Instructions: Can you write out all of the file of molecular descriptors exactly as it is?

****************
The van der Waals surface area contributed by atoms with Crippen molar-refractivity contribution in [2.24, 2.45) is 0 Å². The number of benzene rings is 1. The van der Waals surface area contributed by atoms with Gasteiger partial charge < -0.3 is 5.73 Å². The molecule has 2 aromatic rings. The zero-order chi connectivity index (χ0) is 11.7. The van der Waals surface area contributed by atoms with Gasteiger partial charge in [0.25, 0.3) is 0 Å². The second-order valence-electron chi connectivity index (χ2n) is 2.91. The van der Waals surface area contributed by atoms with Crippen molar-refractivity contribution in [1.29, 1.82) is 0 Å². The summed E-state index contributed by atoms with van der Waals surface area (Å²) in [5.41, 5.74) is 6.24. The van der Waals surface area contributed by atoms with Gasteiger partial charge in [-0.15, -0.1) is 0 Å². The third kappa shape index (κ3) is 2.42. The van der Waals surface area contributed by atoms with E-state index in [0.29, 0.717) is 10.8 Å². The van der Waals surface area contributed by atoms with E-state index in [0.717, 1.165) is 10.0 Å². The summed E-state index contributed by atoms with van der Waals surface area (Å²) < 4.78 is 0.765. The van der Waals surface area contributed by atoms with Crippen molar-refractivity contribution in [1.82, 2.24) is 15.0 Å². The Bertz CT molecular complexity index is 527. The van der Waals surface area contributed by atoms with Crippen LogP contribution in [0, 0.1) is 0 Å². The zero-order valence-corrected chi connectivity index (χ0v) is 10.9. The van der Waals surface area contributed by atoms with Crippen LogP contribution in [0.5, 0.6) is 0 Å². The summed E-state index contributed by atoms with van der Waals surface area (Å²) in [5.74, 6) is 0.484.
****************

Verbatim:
The van der Waals surface area contributed by atoms with Crippen molar-refractivity contribution in [2.24, 2.45) is 0 Å². The number of benzene rings is 1. The van der Waals surface area contributed by atoms with Gasteiger partial charge < -0.3 is 5.73 Å². The molecule has 2 aromatic rings. The zero-order chi connectivity index (χ0) is 11.7. The van der Waals surface area contributed by atoms with Gasteiger partial charge in [0.25, 0.3) is 0 Å². The second-order valence-electron chi connectivity index (χ2n) is 2.91. The van der Waals surface area contributed by atoms with Crippen molar-refractivity contribution in [1.29, 1.82) is 0 Å². The summed E-state index contributed by atoms with van der Waals surface area (Å²) in [5.41, 5.74) is 6.24. The van der Waals surface area contributed by atoms with Gasteiger partial charge in [-0.15, -0.1) is 0 Å². The third kappa shape index (κ3) is 2.42. The van der Waals surface area contributed by atoms with E-state index in [0.29, 0.717) is 10.8 Å². The van der Waals surface area contributed by atoms with E-state index in [0.717, 1.165) is 10.0 Å². The summed E-state index contributed by atoms with van der Waals surface area (Å²) < 4.78 is 0.765. The van der Waals surface area contributed by atoms with Crippen molar-refractivity contribution in [1.82, 2.24) is 15.0 Å². The Bertz CT molecular complexity index is 527. The van der Waals surface area contributed by atoms with Crippen LogP contribution in [0, 0.1) is 0 Å². The zero-order valence-corrected chi connectivity index (χ0v) is 10.9. The van der Waals surface area contributed by atoms with Crippen LogP contribution in [0.5, 0.6) is 0 Å². The summed E-state index contributed by atoms with van der Waals surface area (Å²) in [5.74, 6) is 0.484.